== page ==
Last Saturday, on the morning of the MAAC softball championship game, Canisius head coach Kim Griffin had a simple question for her star pitcher, Megan Giese.

“Are you feeling any pain?” Griffin asked.

“Nope, I’m good today,” Giese replied.

Griffin asked again if she was sore at all, and Giese assured her she was “fine.” That’s the word she always uses when the coach asks if her arms hurts.

Fine is her code word for stop asking and hand her the ball.

“But really, my arm did hurt,” Giese admitted Tuesday, three days after Canisius beat Siena, 4-0, to win their first MAAC title in 13 years.

Giese had pitched seven-inning complete games on Thursday and Friday to get the Golden Griffins into the final. Going three days in a row was a lot to ask, but there was no way she wasn’t pitching the clincher, not after what happened a year ago.

“This was kind of Meg’s revenge,” said Gianna Fazzolari, the Griffs’ all-league catcher. “Because we didn’t have her last year in the MAAC championship.”

As a freshman, Giese, an Orchard Park grad, was the closer. She was dominant in the first two games of the MAAC tourney, which Canisius hosted as top seed.

The Griffs came out of the losers’ bracket, with Emily Nicosia starting two games on Friday.

When Canisius plays in the NCAA Tournament, they’ll be playing for their school and a city. (Courtesy of Canisius Athletics)

Griffin wanted to give Megan, who had worked only two innings on Friday, the start in the title game against Manhattan. But Giese got sick and had to miss the 2021 title game due to COVID protocols.

Manhattan beat a weary Griffs staff, 6-3, for the title.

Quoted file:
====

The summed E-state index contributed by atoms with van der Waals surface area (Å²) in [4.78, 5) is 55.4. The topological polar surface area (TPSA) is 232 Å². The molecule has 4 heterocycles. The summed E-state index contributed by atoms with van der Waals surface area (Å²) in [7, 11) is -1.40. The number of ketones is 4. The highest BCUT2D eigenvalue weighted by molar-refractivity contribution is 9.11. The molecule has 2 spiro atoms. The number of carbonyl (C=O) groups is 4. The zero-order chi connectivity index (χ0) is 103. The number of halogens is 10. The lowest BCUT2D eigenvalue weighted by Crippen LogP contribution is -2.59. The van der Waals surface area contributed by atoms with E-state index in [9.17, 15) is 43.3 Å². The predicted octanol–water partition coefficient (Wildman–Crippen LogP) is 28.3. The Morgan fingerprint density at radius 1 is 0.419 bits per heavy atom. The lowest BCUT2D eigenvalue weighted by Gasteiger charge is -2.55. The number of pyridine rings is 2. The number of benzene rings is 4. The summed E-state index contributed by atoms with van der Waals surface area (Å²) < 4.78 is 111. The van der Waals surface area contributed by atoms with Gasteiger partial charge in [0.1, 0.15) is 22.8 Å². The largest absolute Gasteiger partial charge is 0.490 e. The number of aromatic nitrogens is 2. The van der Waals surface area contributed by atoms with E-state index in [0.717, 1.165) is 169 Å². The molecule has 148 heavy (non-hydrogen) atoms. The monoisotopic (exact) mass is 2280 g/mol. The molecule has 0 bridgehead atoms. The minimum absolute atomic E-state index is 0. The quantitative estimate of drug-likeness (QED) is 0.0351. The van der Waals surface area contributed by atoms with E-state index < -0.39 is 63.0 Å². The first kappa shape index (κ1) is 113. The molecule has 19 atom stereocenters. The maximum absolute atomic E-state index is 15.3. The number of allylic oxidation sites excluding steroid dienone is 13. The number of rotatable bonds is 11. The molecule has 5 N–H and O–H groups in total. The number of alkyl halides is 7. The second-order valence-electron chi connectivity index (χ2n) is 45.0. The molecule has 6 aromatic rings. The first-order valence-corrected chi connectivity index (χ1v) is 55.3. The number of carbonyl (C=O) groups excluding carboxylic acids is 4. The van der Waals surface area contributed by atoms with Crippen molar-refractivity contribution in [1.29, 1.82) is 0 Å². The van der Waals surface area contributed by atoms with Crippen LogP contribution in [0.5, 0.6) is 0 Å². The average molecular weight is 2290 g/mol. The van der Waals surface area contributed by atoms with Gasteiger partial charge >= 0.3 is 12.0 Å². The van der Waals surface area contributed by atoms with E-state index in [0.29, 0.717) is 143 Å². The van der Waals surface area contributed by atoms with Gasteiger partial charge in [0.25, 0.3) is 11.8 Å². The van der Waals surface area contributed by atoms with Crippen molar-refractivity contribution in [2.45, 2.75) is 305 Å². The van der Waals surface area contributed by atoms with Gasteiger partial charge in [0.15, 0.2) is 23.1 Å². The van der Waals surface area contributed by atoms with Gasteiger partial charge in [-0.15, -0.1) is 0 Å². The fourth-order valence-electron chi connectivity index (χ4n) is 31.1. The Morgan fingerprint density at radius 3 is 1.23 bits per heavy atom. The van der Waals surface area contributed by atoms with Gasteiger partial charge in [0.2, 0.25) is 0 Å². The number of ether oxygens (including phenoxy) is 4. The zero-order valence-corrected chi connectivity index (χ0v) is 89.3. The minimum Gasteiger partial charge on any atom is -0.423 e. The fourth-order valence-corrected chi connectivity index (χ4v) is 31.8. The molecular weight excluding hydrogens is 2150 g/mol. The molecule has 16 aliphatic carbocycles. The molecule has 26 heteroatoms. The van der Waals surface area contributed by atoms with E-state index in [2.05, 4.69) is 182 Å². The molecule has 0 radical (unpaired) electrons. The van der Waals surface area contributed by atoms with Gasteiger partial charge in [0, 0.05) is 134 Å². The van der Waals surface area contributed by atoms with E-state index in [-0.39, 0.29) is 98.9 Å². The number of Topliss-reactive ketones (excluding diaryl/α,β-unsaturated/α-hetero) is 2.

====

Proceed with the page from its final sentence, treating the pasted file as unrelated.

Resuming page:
The loss stayed with Giese for the entire offseason. She and her teammates came back determined to get it right this season.

Giese blossomed as a sophomore, winning Pitcher of the Year honors in the league and tossing two no-hitters along the way. She’s 14-8 with a 1.53 earned-run average, with just 102 hits allowed in 151 innings, 177 strikeouts and only 27 walks.

“I think I put in more work this year,” said Giese, a righthander. “I definitely have done more practicing than in past years, even in high school. I kind of watned it more this year. I didn’t love being a closer last year. I wanted to be a starter, so I wanted to work hard and earn that position, so that kind of motivated me.”

Griffin said she knew early last season that Giese was a gamer and a budding star. She said it was “small incremental improvements” that took her to a new level this season. It wasn’t learning new pitches but refining the ones she had.

“She’s much better at locating pitches this year,” said Griffin, in her eighth year as head coach after replacing legendary Mike Rappl. “Freshmen often don’t understand now how much you have to push the corners against good hitters.

“She learned that,” Griffin added. “Her pitches are breaking a little bit harder. So she’s getting sharper, later movement on her pitches. I think the biggest thing is just the confidence and the game experience.”

It showed in the biggest moment of all.

Giese, who hit a walk-off homer to give Orchard Park a sectional title as a high school junior, pitched every inning over three days as Canisius swept three games to win the MAAC championship.